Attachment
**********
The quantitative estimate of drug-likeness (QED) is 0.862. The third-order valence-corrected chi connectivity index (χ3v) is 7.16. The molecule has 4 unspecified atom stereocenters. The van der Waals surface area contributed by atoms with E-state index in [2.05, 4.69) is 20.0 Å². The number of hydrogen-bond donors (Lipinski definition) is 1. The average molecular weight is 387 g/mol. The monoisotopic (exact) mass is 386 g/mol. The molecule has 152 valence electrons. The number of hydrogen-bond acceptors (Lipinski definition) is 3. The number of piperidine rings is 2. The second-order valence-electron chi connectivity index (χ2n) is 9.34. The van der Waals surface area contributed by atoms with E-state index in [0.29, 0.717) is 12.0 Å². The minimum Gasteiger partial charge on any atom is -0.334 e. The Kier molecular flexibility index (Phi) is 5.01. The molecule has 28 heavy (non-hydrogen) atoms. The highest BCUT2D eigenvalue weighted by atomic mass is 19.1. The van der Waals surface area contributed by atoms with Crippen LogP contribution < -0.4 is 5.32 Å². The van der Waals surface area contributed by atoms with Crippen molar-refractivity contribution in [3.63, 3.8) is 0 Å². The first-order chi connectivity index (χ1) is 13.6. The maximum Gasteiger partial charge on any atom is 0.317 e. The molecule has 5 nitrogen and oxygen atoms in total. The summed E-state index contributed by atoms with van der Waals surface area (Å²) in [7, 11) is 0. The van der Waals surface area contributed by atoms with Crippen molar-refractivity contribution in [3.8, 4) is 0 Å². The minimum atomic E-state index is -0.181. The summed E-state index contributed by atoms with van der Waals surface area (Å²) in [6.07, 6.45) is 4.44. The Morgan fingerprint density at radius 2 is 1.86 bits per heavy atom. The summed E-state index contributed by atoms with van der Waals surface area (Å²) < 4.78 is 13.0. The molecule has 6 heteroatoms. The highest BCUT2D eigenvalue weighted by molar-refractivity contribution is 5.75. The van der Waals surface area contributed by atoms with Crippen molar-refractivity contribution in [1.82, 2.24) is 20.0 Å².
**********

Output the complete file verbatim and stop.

The quantitative estimate of drug-likeness (QED) is 0.862. The third-order valence-corrected chi connectivity index (χ3v) is 7.16. The molecule has 4 unspecified atom stereocenters. The van der Waals surface area contributed by atoms with E-state index in [2.05, 4.69) is 20.0 Å². The number of hydrogen-bond donors (Lipinski definition) is 1. The average molecular weight is 387 g/mol. The monoisotopic (exact) mass is 386 g/mol. The molecule has 152 valence electrons. The number of hydrogen-bond acceptors (Lipinski definition) is 3. The number of piperidine rings is 2. The second-order valence-electron chi connectivity index (χ2n) is 9.34. The van der Waals surface area contributed by atoms with E-state index in [0.29, 0.717) is 12.0 Å². The minimum Gasteiger partial charge on any atom is -0.334 e. The Kier molecular flexibility index (Phi) is 5.01. The molecule has 28 heavy (non-hydrogen) atoms. The highest BCUT2D eigenvalue weighted by atomic mass is 19.1. The van der Waals surface area contributed by atoms with Crippen LogP contribution < -0.4 is 5.32 Å². The van der Waals surface area contributed by atoms with Crippen molar-refractivity contribution in [3.63, 3.8) is 0 Å². The first-order chi connectivity index (χ1) is 13.6. The maximum Gasteiger partial charge on any atom is 0.317 e. The molecule has 5 nitrogen and oxygen atoms in total. The summed E-state index contributed by atoms with van der Waals surface area (Å²) in [7, 11) is 0. The van der Waals surface area contributed by atoms with Crippen molar-refractivity contribution in [3.8, 4) is 0 Å². The minimum atomic E-state index is -0.181. The summed E-state index contributed by atoms with van der Waals surface area (Å²) in [6.07, 6.45) is 4.44. The Morgan fingerprint density at radius 2 is 1.86 bits per heavy atom. The summed E-state index contributed by atoms with van der Waals surface area (Å²) < 4.78 is 13.0. The molecule has 6 heteroatoms. The highest BCUT2D eigenvalue weighted by molar-refractivity contribution is 5.75. The van der Waals surface area contributed by atoms with Crippen molar-refractivity contribution in [1.82, 2.24) is 20.0 Å².